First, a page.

Denver: I heard a really sad story along those lines; maybe it was from you in preparing for this or someplace else. But a girl said that she would sit at home and watch kids playing on YouTube because she couldn’t go and play outside.
Arne: That was a seventh grader in Austin. I spent time with her group right before the school year ended, and it was devastating. That, again, is important for your listeners to understand: that’s her reality. She can’t play outside, so she watches YouTube videos of other kids playing outside. It broke my heart.
Denver: Well, you’re into continuous learning, having been a former Secretary of Education. How have you tweaked the model, Arne, since you started?
Arne: We’re learning every single day and making big mistakes every day, and still making big mistakes, so it’s nothing if not humbling. But what I always say is: we’re working with men, not boys. We are co-creating, co-designing every single day. If we’re helping them, great! And if we’re not helping them, then we’re wasting their time and I have no interest in doing that. So, we are literally on a daily, weekly basis making tweaks, changing things.
Big picture — What have we added? We built these outreach teams which we didn’t have at first, just to try and get to more guys, and for me it’s not—I love the individual transformation. I love what we’re doing to change lives. We’re actually trying to really reduce violence at the neighborhood level. There’s got to be community violence oppression or reduction.
So, the outreach teams have been fantastic… thinking about sort of a continuum of jobs over time, and for many of our guys who have literally sort of never held a traditional job; so how do you learn those skills? How do you handle conflict? How do we have sort of a ladder of opportunity before guys are placed at full-time for the long haul.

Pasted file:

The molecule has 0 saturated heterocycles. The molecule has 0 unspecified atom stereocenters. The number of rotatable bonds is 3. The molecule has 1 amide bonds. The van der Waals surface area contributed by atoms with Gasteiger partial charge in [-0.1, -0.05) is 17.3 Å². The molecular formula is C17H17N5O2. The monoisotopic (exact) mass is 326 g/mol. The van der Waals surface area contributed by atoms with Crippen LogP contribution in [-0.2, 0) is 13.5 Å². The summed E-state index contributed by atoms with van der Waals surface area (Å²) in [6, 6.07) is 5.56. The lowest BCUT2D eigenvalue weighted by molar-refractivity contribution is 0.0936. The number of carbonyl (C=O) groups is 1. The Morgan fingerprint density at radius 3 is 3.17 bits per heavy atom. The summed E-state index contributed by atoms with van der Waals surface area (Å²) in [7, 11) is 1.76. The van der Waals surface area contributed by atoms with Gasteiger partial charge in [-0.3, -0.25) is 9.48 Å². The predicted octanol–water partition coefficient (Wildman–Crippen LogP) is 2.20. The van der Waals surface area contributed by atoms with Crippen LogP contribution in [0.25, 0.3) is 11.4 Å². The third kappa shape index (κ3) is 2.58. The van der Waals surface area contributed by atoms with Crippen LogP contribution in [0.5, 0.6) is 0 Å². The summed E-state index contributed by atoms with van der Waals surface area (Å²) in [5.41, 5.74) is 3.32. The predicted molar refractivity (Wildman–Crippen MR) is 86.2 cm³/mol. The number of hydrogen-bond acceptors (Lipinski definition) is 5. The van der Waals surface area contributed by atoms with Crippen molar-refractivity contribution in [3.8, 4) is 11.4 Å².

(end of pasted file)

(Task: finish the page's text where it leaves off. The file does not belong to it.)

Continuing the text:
And then, obviously, the social enterprise, it’s honestly our impatience, that we just need more jobs faster. And so, we’re just going to start to create our own jobs and do it in the neighborhoods and hopefully demonstrate what’s possible. We’ll start with 10 or 15 guys , but if it goes well, and that’s a big if, but we could get up to 150-, 200 guys working, and that would be amazing. And I would hope if that works, that other people would follow our lead. So that the learning is constant; the learning is continual, and our best teachers are the young men we’re working with.
Denver: Working in low-income communities and providing opportunities for young people is something you’ve been doing pretty much, well, since you were born. Tell us about your mother and the influence that she had on you.
Arne: We didn’t sort of realize it, it was all we knew, but we had this very unique upbringing where we grew up in middle-class integrated Hyde Park. My dad was a professor at the University of Chicago for 40 years. My mother in 1961 – I was born in 1964, and my brother after me – started an inner-city tutoring program. It’s just interesting that the segregation in Chicago…Denver, it was literally less than two miles from our house. We would actually walk some days there. But it crossed sort of the invisible barrier, 47th Street, which was between middle-class integrated Hyde Park and all black, all poor North Kenwood/Oakland.
So, she raised all of us there; so we were going to her after-school program long before we went to a real school. It was just this formative experience. We all have tried to follow in her footsteps in various ways. She did the work for about 52 years until her health gave out. Unfortunately, she has Alzheimer’s now. But her courage, the difference she made in young people’s lives was extraordinary. I took a year off from college to work with her full time and just try and figure out “Was this just a piece of who I was? Or is this actually who I was?” I’ve decided during that year, I didn’t quite know how… and obviously I had no idea of the twists and turns my life would take, but I wanted to continue her work.